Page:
Thursday, October 9, 2014

The Stressed Out Reader

I love to read. A lot. I read about 100-130 books per year. While I have a few favorite genres, my taste can be very eclectic. It's actually been more eclectic recently because I've tried to intentionally force myself out of my comfort zone.

I really enjoy keeping track of what I have read in Goodreads. There you can put in reviews for each book and rate each book. Sometimes a book they advertise on the site piques my interest and looks familiar, and it's nice to look it up to see if I've read it already (my history goes back to 2010, and if I read it before then, I've probably forgotten it anyway). Because I log when I finish each book, it's a nice historical record as well. Goodreads also gives recommendations for other books if you particularly like a book.

Goodreads also has a "want to read" shelf. It's really easy to add books that look good onto this shelf with a click of a button. So much so that my "want to read" shelf was getting really huge. And books have sat languidly on that shelf for years. For some strange reason, seeing a book sit there for YEARS stresses me out as well as the sheer number of books that I have on that shelf. For the past few months I've been intentionally reading the books that have sat there for a number of years. It's nice to reduce the average length of time a book has sat there, but at the same time I realize my reason for reading the book is somewhat odd.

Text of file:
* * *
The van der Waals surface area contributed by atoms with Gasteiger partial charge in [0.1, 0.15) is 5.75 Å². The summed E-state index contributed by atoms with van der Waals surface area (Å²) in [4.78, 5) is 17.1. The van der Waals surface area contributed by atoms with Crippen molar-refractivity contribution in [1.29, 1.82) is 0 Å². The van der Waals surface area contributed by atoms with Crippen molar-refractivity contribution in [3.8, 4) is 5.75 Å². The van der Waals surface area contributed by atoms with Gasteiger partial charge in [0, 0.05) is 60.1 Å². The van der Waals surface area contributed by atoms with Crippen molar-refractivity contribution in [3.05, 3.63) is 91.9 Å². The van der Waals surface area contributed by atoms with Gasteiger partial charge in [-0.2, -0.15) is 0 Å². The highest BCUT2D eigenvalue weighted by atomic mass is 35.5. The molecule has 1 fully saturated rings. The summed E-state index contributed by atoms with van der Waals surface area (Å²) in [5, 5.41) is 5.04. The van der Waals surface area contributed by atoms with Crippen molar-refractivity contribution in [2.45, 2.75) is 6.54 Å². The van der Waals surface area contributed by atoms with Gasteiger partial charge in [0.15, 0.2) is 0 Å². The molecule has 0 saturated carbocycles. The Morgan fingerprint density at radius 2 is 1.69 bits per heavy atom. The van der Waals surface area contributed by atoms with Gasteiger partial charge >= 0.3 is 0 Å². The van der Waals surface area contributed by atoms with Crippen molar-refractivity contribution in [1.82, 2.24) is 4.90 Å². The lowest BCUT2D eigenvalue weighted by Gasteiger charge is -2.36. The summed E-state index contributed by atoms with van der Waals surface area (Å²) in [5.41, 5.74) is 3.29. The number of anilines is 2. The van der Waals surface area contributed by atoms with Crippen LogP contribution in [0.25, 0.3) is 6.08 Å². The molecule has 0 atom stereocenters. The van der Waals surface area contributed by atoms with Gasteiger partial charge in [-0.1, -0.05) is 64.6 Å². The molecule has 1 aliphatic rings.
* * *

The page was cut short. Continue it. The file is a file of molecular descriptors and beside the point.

So I've changed strategies. With more and more e-books available via the library, I've decided to add books on my library wishlist. The date added isn't looking at me forlornly, and I have to select my wishlist instead of seeing it every time I log in. It's not as stress-inducing for this task-focused, overly-prone-to-guilt book lover.

I went ahead and deleted all of the books on my Goodreads "want to read" list that are available at the library as an e-book. There are still a few that are only available in hard copy, so I'll keep those on the stress-inducing Goodreads "want to read" list. What's nice about having huge library e-book wishlists is that I can go in and see what e-books are available for immediate checkout that are in the genre I'm hankering to read. It seems much more convenient and less stress-inducing.

I will definitely keep track and review every book I read on Goodreads still.

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